Remember how we could actually use a phone with just a single hand back in the days? We could simply text a friend with just one finger pressing on all the buttons on the tiny phone, and accomplish every task we want with just one hand. Inevitably, this small form factor disappears over the years, and now, all we have in the market are the tall, slim, and ridiculously big phones that unexpectedly fit so comfortably in our hands today. Nonetheless, I think it’s time that both smartphone manufacturers and app developers start considering this usability aspect of tall phones.
iOS vs Android usability
From day-to-day tasks like email and Twitter to reading notifications from various apps, somehow, at some point of the day, we have to reach our fingers to the top of the screen to pull down the notification shade which lives at the top of the screen. Also, the icons for your Bluetooth and WiFi still stay up there (even iOS switched from the swipe-up to this pull-down interface in the iPhone X), and sad to say, some of your favorite apps are at the top of the screen too. Fortunately, with Android comes customizability and most phones offer one-handed feature which allows us to have the entire screen shrunk at one corner with a simple swipe or tap. For example, Huawei has included one smart feature that lets users reveal the notification shade by just swiping down from the rear fingerprint scanner. OnePlus has come quite clean with its OS and has one of the best solution to tackle this problem in my opinion, where it allows users to swipe down from anywhere on the home screen to access the notification shade. Other Android manufacturers have also come up with such solution of one-handed mode and very pleasingly, these features have been my go-to whenever I am busy eating with my right hand.
In iOS, reachability is not an issue as all you need to do is to double tap/touch the Home button (for iPhone 8 Plus and below) or swipe down at the very bottom of the display (for iPhone X) to get access to the one-handed mode where the screen will be shrunk to one corner for easy access to any part of the UI. It indeed is a well-thought idea from both Android and iOS but the extensively growing aspect ratio in displays mean they have to work more on such features to better enhance the experience when using such modes.
It’s time for app developers to do something
Solving the notification shade problem leads us to another, which is how most of the apps that we use have icons in their UI that are far above at the top of the screen. For example, the Facebook app has all the icons for stories, friends and notifications well displayed at the top of the screen, and WhatsApp has a three-dot menu resting on the right corner of the screen which makes me bend my wrist every time just to reach for the menu, let alone apps that have menus at the far top left of the screen (for right-handed users of course). The apparent reason why all icons seem to love the corners and the top of the screen is because all of our content are in the center portion of the screen, hence app developers are making it the general rule of thumb to squeeze everything else either at the corners or the top.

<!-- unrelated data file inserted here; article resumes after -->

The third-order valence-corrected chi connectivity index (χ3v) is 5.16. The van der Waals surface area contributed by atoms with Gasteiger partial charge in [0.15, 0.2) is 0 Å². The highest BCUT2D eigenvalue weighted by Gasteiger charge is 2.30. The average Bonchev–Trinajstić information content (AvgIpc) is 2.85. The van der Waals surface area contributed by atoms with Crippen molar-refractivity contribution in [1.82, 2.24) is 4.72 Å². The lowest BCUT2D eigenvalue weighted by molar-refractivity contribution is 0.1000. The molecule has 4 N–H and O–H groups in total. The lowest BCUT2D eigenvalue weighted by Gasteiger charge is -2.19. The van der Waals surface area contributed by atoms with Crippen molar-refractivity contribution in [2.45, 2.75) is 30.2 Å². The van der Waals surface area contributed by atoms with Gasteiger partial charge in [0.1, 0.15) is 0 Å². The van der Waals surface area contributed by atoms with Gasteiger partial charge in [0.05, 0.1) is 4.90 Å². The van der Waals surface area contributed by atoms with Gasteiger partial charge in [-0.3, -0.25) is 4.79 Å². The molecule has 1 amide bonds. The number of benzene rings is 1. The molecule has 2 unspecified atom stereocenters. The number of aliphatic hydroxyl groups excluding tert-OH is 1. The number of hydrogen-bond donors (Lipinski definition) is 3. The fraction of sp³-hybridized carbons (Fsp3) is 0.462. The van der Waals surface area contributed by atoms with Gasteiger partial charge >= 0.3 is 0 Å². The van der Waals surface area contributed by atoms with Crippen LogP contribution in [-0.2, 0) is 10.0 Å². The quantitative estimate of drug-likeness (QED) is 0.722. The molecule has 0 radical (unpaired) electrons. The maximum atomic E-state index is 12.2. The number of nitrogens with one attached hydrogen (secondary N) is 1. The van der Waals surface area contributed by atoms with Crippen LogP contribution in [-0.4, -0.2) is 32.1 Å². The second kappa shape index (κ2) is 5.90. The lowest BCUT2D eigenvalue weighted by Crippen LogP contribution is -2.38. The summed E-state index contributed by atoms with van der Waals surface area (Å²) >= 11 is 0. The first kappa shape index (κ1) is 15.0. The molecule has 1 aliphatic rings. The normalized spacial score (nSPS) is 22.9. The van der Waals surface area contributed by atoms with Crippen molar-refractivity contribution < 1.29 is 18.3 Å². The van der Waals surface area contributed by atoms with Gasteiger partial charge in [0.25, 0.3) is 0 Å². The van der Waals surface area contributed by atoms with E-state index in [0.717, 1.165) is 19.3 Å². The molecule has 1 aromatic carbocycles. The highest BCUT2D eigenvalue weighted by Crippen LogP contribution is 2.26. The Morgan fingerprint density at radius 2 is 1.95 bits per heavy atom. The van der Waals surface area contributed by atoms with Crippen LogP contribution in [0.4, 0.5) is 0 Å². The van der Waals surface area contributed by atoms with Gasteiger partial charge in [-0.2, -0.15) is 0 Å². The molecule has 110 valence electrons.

However, app developers are already slowly making refinements as we can see Twitter adjusting to the changes here because as of now, the icons which were once at the top of the display have now shifted to the bottom and it has brought about a huge difference in the way I use Twitter on a daily basis, basically a much better experience overall. If other app developers could also follow in the footsteps of such changes, it would be a much better experience with their apps alongside a tall screen.
Creative innovations for screen panels in smartphones
As screens are getting to a one-size-fits-all standard, we will not be seeing any drastic changes to the screen sizes for the time being which means app developers will have to do their part in making tall screens easier to use. While manufacturers still have to give in to the users’ demand of having tall screens, it is time they also start working with app developers more actively from the back-end on this issue. However, it is possible that smartphone manufacturers could be having another solution idea, which is to make a foldable phone because tall screens open up to more creative innovations and it might just be the right time to witness such great feats from different manufacturers. But also, the UI of such foldable phones will need to include reachability features if it means a tall screen is included. How smartphone manufacturers and app developers can come out with a solution is something we hope to see in the near future.
Despite all the complaints we have on such features, developers, specifically the Android platform, are making huge efforts in delivering a meticulously enhanced experience with tall screens. Smartphone manufacturers like Google and OnePlus have made changes to physical hardware placement like the volume rockers and the alert slider to allow better reachability. It seems that they are aware of the issues with tall phones and improvements are constantly being made to give users the needed satisfaction. However, it will be the OS developers who will need to sync their work with manufacturers to make reachability an option for users. It will be more interesting when we see how Android P will tackle these problems when it rolls out later this year and we are hoping to see how developers can tackle this situation and provide a more enjoyable experience.